NEW YORK -- Salesforce.com announced separate partnerships Wednesday with IBM and Sybase Inc., as well as trumpeted what it called "the largest deployment of on demand CRM."
SunTrust Banks Inc., Atlanta, will roll out Salesforce.com's service to 2,000 users in its commercial business line. The deployment is another indication that hosted CRM, once primarily a small and midsized business phenomenon, may be catching on with larger companies.
Salesforce.com also made available its sforce Toolkit for IBM WebSphere, letting businesses use the WebSphere Application Server and Studio Application Developer to customize Salesforce.com services.
The announcement is significant because it can help Salesfoce.com be more effective in large implementations where one-size-fits-all software doesn't usually fit the bill, said David Bradshaw, principal analyst with the London-based researcher Ovum.
In fact, Ernie Megazzini, senior vice president of enterprise information services at SunTrust, said that the integration with WebSphere would benefit his organization as it rolls out Salesforce.com. The company runs WebSphere MQ, he said. The integration will help make applications more extensible and integrate existing systems.
SunTrust is moving from multiple CRM systems that cater to specific regions and markets to a single platform, Megazzini said. It was able to get its first Salesforce.com deployment up in 77 days and plans to continue rolling out the service where there is a business case for it, he said.
Lisa B. Applegate, vice president of ACE USA Inc., a Wilmington, Del., global insurance company that is just starting to roll out Salesforce.com services, does not have much need for the IBM integration since her company uses Microsoft's .NET platform. Nonetheless, she said that the Salesforce.com partnerships with IBM and Sybase give her confidence in the company and more options for the future.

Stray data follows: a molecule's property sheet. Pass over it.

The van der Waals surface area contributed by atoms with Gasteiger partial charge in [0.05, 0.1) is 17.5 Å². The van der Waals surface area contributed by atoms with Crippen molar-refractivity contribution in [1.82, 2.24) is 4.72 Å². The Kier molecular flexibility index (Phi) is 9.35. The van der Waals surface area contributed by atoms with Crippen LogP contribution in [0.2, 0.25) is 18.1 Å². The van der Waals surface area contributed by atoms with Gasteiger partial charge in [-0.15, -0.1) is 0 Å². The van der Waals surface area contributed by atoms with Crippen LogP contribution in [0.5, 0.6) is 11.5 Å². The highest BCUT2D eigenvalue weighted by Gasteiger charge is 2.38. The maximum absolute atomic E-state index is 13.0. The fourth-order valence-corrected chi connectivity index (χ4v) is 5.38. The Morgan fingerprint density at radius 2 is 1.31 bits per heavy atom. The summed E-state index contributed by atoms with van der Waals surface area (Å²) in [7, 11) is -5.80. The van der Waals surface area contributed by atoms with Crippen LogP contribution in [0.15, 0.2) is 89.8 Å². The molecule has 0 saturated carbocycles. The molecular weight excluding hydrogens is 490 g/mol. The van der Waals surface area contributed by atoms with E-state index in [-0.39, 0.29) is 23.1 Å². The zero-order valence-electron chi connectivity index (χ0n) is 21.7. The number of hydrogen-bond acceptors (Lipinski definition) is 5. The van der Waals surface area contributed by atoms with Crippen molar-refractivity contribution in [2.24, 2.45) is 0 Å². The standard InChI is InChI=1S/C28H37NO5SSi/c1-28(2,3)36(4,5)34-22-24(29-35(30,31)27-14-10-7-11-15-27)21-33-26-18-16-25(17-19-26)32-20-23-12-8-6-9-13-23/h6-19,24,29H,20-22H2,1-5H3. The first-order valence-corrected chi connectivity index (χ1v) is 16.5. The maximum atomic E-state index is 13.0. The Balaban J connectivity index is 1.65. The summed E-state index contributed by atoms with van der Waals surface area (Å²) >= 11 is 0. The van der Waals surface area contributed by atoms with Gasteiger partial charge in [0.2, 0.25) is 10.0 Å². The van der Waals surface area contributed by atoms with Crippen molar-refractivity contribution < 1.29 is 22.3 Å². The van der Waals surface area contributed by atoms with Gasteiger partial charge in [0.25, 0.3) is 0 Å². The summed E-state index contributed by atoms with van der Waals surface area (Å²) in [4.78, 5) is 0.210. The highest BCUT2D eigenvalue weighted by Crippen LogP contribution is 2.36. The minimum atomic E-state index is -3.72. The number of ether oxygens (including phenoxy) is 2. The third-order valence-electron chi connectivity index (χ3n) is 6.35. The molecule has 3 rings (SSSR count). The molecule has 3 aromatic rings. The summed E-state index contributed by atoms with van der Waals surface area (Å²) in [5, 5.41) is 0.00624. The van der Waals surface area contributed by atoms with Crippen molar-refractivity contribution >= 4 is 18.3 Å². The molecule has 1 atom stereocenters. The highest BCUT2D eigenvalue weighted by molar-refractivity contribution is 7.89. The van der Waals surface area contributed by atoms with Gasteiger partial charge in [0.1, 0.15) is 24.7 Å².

The Sybase deal calls for further integration with Sybase IQ and Sybase Replication Server. That should help customers move data from their Salesforce.com applications into local servers for analysis, said Tien Tzuo, senior vice president of marketing at Salesforce.com.
Taken together, these moves -- which come as Salesforce.com readies its initial public stock offering -- signal the San Francisco-based hosted CRM provider's efforts to broaden its appeal, said Mary Wardley, vice president of CRM applications with the Framingham, Mass.-based research firm International Data Corp.
Wardley said Salesforce's product now will be more useful to a broader range of companies. The applications will be more extensible and interoperable, and it is more likely that Salesforce.com will have a product that can work in this increasingly diverse environment, she said.
Salesforce.com was first to the hosted CRM space and now has 9,000 customers but is facing increasing competition. Siebel Systems Inc., the CRM on-premise software leader, has reentered the market via a partnership with IBM and the acquisition of UpShot Corp. Salesforce.com also routinely squares off with two other pure-play hosted providers and virtually every vendor catering to SMBs is introducing a hosted option.
Peter Haeffner, an advertising manger with TV Guide, the New York City-based publication, is considering Salesforce.com along with a number of other CRM vendors. He likes what he sees from Salesforce.com but said that for his needs most of the major CRM vendors seem to offer similar functionality. Haeffner admitted that his needs aren't all that complicated since his company is looking for help selling ad pages, which he called fairly straightforward.